Friday, 22nd July, 2011 The contradiction is, to this observer, breathtaking. Last week, the Government said this: “Too many of our public services are still run according to the maxim ‘the man in Whitehall really does know best’…The idea behind this view of the world – that a small group of Whitehall ministers and officials have a monopoly on wisdom – has propagated a lowest common denominator approach to public services…” “People should be in the driving seat, not politicians and bureaucrats,” said the Government, in its “open public services” white paper. On Wednesday, it announced new decisions on what is to count in schoolRead More →

Tuesday, July 19th, 2011 Well, I said at the end of the last blog that I’d be writing something imminently on the relationship between the Bew assessment review and the government’s ongoing national curriculum review. Here, slightly earlier than planned, is what I had in mind. This week’s Government response to the Bew review into primary assessment could be redundant within just over two years. That is the implication of comments made by a leading figure within the test regulator Ofqual at a conference on the national curriculum I attended on Friday. Stephen Anwyll, Ofqual’s head of 3-14 assessment, said the long-term future of testing wouldRead More →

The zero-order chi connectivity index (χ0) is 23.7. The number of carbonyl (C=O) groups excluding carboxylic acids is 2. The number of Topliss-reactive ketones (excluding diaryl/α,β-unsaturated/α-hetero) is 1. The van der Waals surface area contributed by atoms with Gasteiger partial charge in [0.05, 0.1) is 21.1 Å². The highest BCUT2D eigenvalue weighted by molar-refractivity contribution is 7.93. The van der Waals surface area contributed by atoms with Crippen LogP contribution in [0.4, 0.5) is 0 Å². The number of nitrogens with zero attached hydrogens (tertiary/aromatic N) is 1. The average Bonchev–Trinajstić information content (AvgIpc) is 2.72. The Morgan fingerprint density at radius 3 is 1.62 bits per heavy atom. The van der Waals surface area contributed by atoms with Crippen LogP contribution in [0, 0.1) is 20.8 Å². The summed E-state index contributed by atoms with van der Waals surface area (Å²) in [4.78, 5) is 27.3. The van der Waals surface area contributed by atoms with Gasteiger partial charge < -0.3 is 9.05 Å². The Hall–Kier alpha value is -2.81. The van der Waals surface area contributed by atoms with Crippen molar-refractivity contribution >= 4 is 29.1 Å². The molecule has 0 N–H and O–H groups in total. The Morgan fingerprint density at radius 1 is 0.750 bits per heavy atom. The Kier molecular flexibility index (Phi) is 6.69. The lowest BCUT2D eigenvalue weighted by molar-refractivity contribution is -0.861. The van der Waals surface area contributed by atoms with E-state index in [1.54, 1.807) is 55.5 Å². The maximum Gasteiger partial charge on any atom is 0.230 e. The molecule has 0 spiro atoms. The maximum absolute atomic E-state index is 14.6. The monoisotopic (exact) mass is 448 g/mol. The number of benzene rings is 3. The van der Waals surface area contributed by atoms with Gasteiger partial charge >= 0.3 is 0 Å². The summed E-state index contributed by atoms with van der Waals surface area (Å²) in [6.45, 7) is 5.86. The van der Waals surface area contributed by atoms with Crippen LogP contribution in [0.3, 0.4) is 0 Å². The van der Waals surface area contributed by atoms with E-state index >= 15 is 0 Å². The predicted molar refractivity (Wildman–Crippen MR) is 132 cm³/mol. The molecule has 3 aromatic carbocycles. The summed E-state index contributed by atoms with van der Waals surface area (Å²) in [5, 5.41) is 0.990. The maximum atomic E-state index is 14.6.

Monday, 18th July, 2011 This is just a quick reflection on union reaction to the Government’s proposals on the future of assessment at Key Stage 2. Ministers published today their response to last month’s final report by the Bew inquiry into this subject, the review which itself was triggered by last year’s Sats boycott by the National Association of Head Teachers and National Union of Teachers. The unions’ reaction is interesting: four different associations produced arguably, three or four different positions in response. This could be viewed as surprising, given that, for all the changes put forward in Bew, the fundamentals of the high-stakes testingRead More →

Sunday, July 3rd, 2011 I should begin this blog post with a note of slight regret. It gives me no pleasure to be writing something which is critical of the Bew report, especially given the courtesy with which Lord Bew treated me in giving evidence to the review. He invited me to do so, and even wrote me a handwritten note to thank me afterwards.  The review’s interim report, published in April, was, I thought, a largely impressive synthesis of evidence on this subject which gave me hope that, whatever the outcome and whatever the constraints of the remit, the issues would be given aRead More →